Many of us have been lectured by our dentist about eating those delicious, sticky candies. Now, as it turns out, those cavity-causing sugars not only stick to your teeth but can stick to your histones too! Through a non-enzymatic process known as glycation, a glucose group is covalently attached to specific amino acids, which can be further rearranged to form cross-links. These cross-linked glycation end-products have been implicated in diabetes and cancer, and new research from the lab of Yael David (Memorial Sloan Kettering, USA) may give us insight as to how. Thankfully, the team also unveils the cellular dentist: the DJ-1 enzyme, which can remove those sticky glycations.
In collaboration with the labs of Shixin Liu (Rockefeller Institute, USA) and Sarat Chandarlapaty (Memorial Sloan Kettering, USA), the team set out to characterize histone glycation by methylglyoxal (MGO), a cytotoxic metabolite known to glycate other proteins. They specifically looked at the effect on nucleosome formation and chromatin architecture using a clever combination of SDS-PAGE glycation readouts, chromatin precipitation assays, and even single-molecule optical tweezers. After moving through biochemical and live cell assays, they also analyzed breast cancer models using mouse xenografts as well as primary tumor samples.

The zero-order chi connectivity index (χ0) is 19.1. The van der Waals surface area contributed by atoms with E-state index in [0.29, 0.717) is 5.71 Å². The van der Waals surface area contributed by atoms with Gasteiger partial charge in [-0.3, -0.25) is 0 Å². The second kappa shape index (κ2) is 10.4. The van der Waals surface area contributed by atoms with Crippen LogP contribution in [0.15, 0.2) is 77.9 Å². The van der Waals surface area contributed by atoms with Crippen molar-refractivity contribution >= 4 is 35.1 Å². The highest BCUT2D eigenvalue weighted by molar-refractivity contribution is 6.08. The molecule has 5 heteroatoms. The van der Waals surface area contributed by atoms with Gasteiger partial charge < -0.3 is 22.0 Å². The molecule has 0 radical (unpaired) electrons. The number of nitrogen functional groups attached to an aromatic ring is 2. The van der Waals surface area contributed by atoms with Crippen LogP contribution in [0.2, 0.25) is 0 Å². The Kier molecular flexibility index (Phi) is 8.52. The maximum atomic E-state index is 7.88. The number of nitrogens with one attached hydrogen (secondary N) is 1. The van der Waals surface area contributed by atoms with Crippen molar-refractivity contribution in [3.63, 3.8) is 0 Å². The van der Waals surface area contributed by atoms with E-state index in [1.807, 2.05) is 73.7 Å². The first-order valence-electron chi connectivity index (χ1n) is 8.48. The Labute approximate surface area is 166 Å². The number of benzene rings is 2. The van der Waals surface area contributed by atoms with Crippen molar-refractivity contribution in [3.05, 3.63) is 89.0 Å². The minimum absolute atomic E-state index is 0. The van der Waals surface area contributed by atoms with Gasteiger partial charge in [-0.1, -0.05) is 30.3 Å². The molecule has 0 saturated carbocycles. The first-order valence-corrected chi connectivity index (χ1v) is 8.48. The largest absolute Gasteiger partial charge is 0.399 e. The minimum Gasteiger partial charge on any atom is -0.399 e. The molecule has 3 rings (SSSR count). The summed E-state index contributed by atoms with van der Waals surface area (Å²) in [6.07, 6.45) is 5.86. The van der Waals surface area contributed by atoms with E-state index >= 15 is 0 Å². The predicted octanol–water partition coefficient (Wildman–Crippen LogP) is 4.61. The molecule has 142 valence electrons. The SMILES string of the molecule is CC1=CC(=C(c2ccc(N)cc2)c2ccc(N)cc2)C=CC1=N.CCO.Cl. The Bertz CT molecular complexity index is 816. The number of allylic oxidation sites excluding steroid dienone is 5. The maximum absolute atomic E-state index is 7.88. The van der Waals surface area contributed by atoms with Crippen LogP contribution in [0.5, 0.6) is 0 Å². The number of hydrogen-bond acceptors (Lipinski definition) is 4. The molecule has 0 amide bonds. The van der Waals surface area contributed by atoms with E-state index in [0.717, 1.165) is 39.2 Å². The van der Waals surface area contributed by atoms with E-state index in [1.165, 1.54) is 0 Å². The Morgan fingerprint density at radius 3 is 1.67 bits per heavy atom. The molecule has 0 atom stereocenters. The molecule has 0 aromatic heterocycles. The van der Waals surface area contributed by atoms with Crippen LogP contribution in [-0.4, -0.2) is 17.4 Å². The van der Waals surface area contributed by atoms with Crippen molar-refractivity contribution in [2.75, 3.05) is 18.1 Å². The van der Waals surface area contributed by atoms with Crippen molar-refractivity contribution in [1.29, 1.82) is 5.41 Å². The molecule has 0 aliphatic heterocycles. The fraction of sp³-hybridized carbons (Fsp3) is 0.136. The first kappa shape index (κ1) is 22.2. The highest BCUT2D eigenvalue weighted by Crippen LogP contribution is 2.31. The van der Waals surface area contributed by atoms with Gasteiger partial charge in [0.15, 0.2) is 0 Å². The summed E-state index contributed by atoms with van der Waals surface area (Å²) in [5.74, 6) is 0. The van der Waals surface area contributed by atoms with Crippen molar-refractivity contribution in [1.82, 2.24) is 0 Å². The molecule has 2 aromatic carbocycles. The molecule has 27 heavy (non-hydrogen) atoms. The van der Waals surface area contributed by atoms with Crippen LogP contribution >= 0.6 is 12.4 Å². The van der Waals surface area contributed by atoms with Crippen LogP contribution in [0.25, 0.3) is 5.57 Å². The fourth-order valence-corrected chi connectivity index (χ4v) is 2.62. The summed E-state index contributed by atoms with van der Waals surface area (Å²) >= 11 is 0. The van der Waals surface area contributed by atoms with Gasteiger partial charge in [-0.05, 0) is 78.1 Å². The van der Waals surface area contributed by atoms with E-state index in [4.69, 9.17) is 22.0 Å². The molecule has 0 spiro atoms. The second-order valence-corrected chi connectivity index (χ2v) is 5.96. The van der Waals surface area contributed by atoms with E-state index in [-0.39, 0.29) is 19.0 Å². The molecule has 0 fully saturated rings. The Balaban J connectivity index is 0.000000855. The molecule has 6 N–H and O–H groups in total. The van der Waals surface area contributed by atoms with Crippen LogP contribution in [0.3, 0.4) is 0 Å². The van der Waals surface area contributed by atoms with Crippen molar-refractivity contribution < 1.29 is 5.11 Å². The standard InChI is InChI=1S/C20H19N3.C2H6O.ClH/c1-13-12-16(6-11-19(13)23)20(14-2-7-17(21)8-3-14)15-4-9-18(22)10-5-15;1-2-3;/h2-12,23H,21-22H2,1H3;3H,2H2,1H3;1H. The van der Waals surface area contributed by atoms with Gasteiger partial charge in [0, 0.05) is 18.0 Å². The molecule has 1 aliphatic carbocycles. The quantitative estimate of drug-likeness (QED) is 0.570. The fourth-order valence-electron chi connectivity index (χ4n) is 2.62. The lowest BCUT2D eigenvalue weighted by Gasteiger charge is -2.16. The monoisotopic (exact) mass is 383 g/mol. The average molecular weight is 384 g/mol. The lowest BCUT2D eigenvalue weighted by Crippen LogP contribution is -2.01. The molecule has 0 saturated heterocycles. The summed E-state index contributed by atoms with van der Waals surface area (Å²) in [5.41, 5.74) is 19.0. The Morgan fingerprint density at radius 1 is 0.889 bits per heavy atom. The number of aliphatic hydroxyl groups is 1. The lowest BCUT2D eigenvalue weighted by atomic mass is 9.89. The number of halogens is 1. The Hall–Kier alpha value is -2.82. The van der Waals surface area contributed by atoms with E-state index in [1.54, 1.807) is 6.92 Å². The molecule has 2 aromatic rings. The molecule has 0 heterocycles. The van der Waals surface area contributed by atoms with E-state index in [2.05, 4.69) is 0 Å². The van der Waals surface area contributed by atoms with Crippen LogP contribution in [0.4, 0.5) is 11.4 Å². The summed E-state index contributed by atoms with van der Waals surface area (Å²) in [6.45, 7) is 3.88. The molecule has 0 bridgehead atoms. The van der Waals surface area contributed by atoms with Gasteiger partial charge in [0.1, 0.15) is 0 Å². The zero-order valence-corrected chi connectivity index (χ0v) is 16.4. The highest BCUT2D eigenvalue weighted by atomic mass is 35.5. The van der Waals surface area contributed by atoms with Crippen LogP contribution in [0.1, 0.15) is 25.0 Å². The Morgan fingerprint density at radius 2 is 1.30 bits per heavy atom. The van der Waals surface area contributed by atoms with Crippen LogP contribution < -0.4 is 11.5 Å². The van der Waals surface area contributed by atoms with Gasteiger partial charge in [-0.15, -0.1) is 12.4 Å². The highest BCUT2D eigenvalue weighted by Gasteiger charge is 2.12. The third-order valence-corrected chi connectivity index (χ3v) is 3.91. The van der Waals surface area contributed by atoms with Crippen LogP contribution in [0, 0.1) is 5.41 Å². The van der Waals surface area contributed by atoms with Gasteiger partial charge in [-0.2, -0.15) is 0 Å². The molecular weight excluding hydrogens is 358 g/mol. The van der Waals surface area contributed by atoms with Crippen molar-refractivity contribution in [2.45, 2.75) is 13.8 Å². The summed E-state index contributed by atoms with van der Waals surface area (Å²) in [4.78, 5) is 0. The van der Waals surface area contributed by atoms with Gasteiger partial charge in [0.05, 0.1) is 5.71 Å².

Here are the sweet details:
- MGO primarily glycates histones H3 and H4 and interferes with normal epigenetic modifications (acetylation and methylation)
- Glycation of H3 and H4 disrupts nucleosome formation
- MGO can also glycate nucleosomal DNA, potentially cross-linking histones to DNA
- This increases nucleosome stability and chromatin compaction while decreasing DNA accessibility
- The enzyme DJ-1 deglycates histones in vitro and in live cells
- Knockdown of DJ-1 results in increased sensitivity to MGO and decreased cell viability
- Breast cancer cell lines have increased basal histone glycation, as well as increased DJ-1 levels
The seemingly paradoxical increase of both DJ-1 and histone glycation in cancer cells prompted the authors to hypothesize that cancer cells may be dependent on increased DJ-1 levels to decrease cellular stress and evade cell death. In support of this, other studies have shown that knockdown of DJ-1 in cancer cells results in cell death, making DJ-1 a tempting therapeutic target for cancer treatment.